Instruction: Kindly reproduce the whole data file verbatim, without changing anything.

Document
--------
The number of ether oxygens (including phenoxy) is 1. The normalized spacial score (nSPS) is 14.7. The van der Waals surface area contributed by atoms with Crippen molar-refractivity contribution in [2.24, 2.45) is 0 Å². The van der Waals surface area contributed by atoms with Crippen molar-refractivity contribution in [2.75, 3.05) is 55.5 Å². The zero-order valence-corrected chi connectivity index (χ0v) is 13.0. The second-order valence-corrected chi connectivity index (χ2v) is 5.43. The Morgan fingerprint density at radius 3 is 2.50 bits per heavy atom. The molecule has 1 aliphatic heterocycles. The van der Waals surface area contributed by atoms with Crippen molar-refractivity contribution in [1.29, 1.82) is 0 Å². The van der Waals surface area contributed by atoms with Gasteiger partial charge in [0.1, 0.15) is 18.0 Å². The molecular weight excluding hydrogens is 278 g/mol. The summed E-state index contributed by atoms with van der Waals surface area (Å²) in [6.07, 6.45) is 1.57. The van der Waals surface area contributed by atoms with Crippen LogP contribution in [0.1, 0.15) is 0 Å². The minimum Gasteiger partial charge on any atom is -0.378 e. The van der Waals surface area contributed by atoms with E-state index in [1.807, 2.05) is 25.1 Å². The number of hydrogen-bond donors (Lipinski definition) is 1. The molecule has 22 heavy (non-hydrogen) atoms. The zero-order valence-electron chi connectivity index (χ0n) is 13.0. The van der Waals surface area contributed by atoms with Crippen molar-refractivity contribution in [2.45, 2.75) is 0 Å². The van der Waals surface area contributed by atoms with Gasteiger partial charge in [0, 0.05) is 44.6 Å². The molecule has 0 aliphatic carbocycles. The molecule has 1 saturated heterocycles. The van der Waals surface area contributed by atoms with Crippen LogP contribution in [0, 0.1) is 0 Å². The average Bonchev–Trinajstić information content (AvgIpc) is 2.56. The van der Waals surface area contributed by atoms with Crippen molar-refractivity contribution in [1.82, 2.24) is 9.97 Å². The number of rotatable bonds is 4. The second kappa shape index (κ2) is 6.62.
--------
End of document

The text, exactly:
The number of ether oxygens (including phenoxy) is 1. The normalized spacial score (nSPS) is 14.7. The van der Waals surface area contributed by atoms with Crippen molar-refractivity contribution in [2.24, 2.45) is 0 Å². The van der Waals surface area contributed by atoms with Crippen molar-refractivity contribution in [2.75, 3.05) is 55.5 Å². The zero-order valence-corrected chi connectivity index (χ0v) is 13.0. The second-order valence-corrected chi connectivity index (χ2v) is 5.43. The Morgan fingerprint density at radius 3 is 2.50 bits per heavy atom. The molecule has 1 aliphatic heterocycles. The van der Waals surface area contributed by atoms with Crippen molar-refractivity contribution in [1.29, 1.82) is 0 Å². The van der Waals surface area contributed by atoms with Gasteiger partial charge in [0.1, 0.15) is 18.0 Å². The molecular weight excluding hydrogens is 278 g/mol. The summed E-state index contributed by atoms with van der Waals surface area (Å²) in [6.07, 6.45) is 1.57. The van der Waals surface area contributed by atoms with Crippen LogP contribution in [0.1, 0.15) is 0 Å². The minimum Gasteiger partial charge on any atom is -0.378 e. The van der Waals surface area contributed by atoms with E-state index in [1.807, 2.05) is 25.1 Å². The number of hydrogen-bond donors (Lipinski definition) is 1. The molecule has 22 heavy (non-hydrogen) atoms. The zero-order valence-electron chi connectivity index (χ0n) is 13.0. The van der Waals surface area contributed by atoms with Crippen molar-refractivity contribution in [2.45, 2.75) is 0 Å². The van der Waals surface area contributed by atoms with Gasteiger partial charge in [0, 0.05) is 44.6 Å². The molecule has 0 aliphatic carbocycles. The molecule has 1 saturated heterocycles. The van der Waals surface area contributed by atoms with Crippen LogP contribution in [0, 0.1) is 0 Å². The average Bonchev–Trinajstić information content (AvgIpc) is 2.56. The van der Waals surface area contributed by atoms with Crippen molar-refractivity contribution in [1.82, 2.24) is 9.97 Å². The number of rotatable bonds is 4. The second kappa shape index (κ2) is 6.62.